The Crowned Lapwing, Vanellus coronatus (also Crowned Plover) is a bird of the lapwing subfamily that occurs contiguously from the Red Sea coast of Somalia to southern and southwestern Africa. It is an adaptable and numerous species, with bold and noisy habits. It is related to the more localised Black-winged and Senegal Lapwings, with which it shares some plumage characteristics.
The Crowned Lapwing is easily recognised by its combination of brown and white colours, with most tellingly, a black crown intersected by an annular white halo. Adults are noisy and conspicuous.
Males measure on average 3% larger than females. Juveniles are dull versions of adults, vermiculated on the wings and mantle, the legs yellowy rather than red and the bill lacking the red base.
Habitat and numbers
Crowned Lapwings prefer short dry grassland which may be overgrazed or burnt, but avoid mountains. In higher-rainfall areas such as parts of Zambia and Zimbabwe, they occur mainly as dry-season visitors. In dry regions of northern Botswana however, they are attracted in large numbers when good rainfall occurs. In southern Africa their highest concentrations are to be found in the dry central Kalahari region.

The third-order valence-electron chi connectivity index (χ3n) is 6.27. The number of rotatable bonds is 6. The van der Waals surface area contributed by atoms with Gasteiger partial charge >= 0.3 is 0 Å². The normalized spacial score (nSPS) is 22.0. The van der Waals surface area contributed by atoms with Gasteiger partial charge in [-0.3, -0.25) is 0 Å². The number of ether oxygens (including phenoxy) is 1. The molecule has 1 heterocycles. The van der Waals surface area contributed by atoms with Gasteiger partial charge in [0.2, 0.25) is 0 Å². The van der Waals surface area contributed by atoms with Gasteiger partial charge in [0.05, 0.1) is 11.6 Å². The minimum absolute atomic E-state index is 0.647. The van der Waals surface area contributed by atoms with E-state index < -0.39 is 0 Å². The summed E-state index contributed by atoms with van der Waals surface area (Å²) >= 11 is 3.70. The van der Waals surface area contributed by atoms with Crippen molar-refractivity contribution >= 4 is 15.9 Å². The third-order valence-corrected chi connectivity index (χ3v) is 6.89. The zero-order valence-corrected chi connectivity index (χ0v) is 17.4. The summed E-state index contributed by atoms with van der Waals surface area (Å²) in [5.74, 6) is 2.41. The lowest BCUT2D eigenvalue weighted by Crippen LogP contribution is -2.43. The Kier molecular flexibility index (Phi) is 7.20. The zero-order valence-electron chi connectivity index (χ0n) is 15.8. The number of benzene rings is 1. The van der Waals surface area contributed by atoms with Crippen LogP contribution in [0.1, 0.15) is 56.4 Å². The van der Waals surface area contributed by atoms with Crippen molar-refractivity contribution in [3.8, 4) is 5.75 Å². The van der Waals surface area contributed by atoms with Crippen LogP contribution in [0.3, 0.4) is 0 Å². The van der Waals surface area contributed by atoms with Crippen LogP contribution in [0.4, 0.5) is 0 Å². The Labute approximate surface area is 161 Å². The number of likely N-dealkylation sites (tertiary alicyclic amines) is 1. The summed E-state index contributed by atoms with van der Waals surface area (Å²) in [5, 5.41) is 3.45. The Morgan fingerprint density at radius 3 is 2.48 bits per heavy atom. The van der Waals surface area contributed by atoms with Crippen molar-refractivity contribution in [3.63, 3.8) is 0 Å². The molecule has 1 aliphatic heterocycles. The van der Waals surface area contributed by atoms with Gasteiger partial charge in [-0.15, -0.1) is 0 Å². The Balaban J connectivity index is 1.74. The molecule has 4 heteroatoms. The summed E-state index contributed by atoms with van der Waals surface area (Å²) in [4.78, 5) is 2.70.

Although generally outnumbered by Blacksmith Lapwings, they are the most widespread and locally the most numerous lapwing species in their area of distribution. Their numbers have increased in the latter part of the 20th century after benefiting from a range of human activities. They live up to 20 years.
The Crowned Lapwing is one of the species to which the Agreement on the Conservation of African-Eurasian Migratory Waterbirds (AEWA) applies.
Crowned Lapwings and the more localised Black-winged Lapwings sometimes associate and do not show mutual aggression, even within breeding territories. Different Crowned Lapwing males do however posture aggressively when nesting territories are established. The loser in an encounter assumes a special posture to signal his defeat.
Bare-part colours of males brighten in the breeding season. Different types of display flights lure the female to the defended territory. A female accepting the male and territory will follow the male during his display flight. Mates may be retained for life. Egg-laying is timed to precede the rainy season and most incubating is done by the female. The male assists only on hot days, when he either incubates or shades the nest.
Their diet consists of a variety of insects, but termites form an important component.